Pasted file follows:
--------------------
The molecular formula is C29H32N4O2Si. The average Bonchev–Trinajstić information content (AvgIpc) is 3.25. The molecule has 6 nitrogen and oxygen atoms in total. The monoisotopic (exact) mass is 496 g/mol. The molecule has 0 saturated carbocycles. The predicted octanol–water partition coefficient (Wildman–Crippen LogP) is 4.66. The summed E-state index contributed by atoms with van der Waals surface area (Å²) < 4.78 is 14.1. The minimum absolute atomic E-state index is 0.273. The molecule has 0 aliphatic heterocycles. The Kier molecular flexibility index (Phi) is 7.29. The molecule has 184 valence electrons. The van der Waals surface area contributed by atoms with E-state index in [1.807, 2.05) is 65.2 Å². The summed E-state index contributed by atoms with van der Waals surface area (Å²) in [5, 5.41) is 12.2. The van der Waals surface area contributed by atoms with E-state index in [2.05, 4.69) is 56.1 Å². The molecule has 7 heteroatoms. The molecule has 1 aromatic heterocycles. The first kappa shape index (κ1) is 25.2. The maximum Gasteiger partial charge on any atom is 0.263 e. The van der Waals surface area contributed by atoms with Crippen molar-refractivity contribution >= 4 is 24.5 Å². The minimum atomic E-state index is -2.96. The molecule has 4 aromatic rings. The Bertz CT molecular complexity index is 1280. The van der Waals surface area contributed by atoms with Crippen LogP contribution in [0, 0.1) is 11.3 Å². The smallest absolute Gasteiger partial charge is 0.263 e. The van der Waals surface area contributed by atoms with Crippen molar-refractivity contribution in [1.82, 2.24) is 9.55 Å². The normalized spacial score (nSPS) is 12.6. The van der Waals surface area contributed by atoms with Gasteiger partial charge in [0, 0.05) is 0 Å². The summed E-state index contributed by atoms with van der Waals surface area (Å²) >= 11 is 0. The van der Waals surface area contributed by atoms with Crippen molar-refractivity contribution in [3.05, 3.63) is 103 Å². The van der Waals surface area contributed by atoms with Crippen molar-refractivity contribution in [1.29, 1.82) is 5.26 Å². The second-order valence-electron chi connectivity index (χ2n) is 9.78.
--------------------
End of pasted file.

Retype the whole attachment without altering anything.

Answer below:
The molecular formula is C29H32N4O2Si. The average Bonchev–Trinajstić information content (AvgIpc) is 3.25. The molecule has 6 nitrogen and oxygen atoms in total. The monoisotopic (exact) mass is 496 g/mol. The molecule has 0 saturated carbocycles. The predicted octanol–water partition coefficient (Wildman–Crippen LogP) is 4.66. The summed E-state index contributed by atoms with van der Waals surface area (Å²) < 4.78 is 14.1. The minimum absolute atomic E-state index is 0.273. The molecule has 0 aliphatic heterocycles. The Kier molecular flexibility index (Phi) is 7.29. The molecule has 184 valence electrons. The van der Waals surface area contributed by atoms with E-state index in [1.807, 2.05) is 65.2 Å². The summed E-state index contributed by atoms with van der Waals surface area (Å²) in [5, 5.41) is 12.2. The van der Waals surface area contributed by atoms with E-state index in [2.05, 4.69) is 56.1 Å². The molecule has 7 heteroatoms. The molecule has 1 aromatic heterocycles. The first kappa shape index (κ1) is 25.2. The maximum Gasteiger partial charge on any atom is 0.263 e. The van der Waals surface area contributed by atoms with Crippen molar-refractivity contribution >= 4 is 24.5 Å². The minimum atomic E-state index is -2.96. The molecule has 4 aromatic rings. The Bertz CT molecular complexity index is 1280. The van der Waals surface area contributed by atoms with Crippen LogP contribution in [0, 0.1) is 11.3 Å². The smallest absolute Gasteiger partial charge is 0.263 e. The van der Waals surface area contributed by atoms with Crippen molar-refractivity contribution in [1.82, 2.24) is 9.55 Å². The normalized spacial score (nSPS) is 12.6. The van der Waals surface area contributed by atoms with Gasteiger partial charge in [0, 0.05) is 0 Å². The summed E-state index contributed by atoms with van der Waals surface area (Å²) >= 11 is 0. The van der Waals surface area contributed by atoms with Crippen molar-refractivity contribution in [3.05, 3.63) is 103 Å². The van der Waals surface area contributed by atoms with Crippen molar-refractivity contribution in [1.29, 1.82) is 5.26 Å². The second-order valence-electron chi connectivity index (χ2n) is 9.78.